Archive for August, 2007

Diagnosis and Risk Stratification of Acute Heart Failure Syndromes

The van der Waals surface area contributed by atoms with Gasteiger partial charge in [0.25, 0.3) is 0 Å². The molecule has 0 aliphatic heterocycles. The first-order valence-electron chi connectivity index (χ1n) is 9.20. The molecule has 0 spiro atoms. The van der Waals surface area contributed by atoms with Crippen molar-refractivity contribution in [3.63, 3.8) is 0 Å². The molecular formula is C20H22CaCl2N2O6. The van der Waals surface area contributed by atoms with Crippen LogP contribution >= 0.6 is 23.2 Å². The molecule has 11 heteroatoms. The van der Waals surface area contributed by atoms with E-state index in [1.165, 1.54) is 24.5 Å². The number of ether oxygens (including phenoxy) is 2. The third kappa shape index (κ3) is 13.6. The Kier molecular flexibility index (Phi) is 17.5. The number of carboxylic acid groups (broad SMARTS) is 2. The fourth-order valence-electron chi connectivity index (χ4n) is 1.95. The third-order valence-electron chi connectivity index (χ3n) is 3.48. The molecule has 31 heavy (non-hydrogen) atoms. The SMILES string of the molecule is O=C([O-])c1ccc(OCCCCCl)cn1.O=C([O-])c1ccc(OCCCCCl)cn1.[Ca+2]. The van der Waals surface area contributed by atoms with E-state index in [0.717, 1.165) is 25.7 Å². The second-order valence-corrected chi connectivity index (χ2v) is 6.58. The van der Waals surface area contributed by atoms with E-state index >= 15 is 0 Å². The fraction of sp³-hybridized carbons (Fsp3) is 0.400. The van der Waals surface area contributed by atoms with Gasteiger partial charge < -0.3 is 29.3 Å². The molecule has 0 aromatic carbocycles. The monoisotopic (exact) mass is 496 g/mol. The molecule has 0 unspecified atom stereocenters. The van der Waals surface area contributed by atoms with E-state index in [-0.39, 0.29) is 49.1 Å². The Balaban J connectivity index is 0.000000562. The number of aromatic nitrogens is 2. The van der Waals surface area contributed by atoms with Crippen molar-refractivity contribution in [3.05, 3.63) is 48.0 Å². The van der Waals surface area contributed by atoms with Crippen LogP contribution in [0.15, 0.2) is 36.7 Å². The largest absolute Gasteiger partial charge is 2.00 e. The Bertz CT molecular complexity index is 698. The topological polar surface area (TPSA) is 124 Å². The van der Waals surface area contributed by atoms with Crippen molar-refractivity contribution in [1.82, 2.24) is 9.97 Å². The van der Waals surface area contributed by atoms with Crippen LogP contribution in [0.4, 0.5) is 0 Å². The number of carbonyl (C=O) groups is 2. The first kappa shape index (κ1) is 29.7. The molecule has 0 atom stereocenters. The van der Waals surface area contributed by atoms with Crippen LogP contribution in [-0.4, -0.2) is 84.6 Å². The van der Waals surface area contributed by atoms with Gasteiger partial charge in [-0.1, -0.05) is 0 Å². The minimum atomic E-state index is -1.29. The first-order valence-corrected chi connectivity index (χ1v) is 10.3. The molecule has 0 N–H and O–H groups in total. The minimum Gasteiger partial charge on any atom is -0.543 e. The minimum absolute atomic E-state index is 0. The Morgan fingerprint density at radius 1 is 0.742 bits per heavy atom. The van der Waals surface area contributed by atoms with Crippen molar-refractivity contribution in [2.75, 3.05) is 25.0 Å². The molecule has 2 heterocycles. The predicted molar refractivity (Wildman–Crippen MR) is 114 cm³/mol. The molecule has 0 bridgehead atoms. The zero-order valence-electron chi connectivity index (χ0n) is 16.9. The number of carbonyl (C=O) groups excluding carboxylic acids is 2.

Diagnosis and Risk Stratification of Acute Heart Failure SyndromesAs you all well know, emergency physicians man the front line when patients present with any acute illness. Heart failure is no exception. With an expected ten million individuals with heart failure by the end of this year, we must be able to accurately and efficiently diagnose and treat this high morbidity condition. Just as important, it is our responsibility to be cognizant of the new research, new language, and treatment progress in the subject. For instance, the catchall words of “heart failure” can no longer be used to refer to any patient. Terms such as “diastolic heart failure” and “acute heart failure syndrome” have specific definitions and are replacing some of the older, less specific nomenclature. Perhaps the most significant contribution to AHFS diagnosis is the testing of natriuretic peptides. (NT)-proBNP and BNP both can be measured in the blood, but each has unique characteristics and differences. Knowledge of these attributes is critical to the diagnosis of AHFS. The interpretation of specific values in varied clinical settings hinges on your knowledge of the platform and its strengths and limitations. Future directions for heart failure diagnosis include the detection of sub-clinically apparent heart sounds, measurement of cardiothoracic width, new models for risk stratification, and heart failure observation units.  Join Dr. Alan Storrow as he presents the current and future management of heart failure in the emergency setting.

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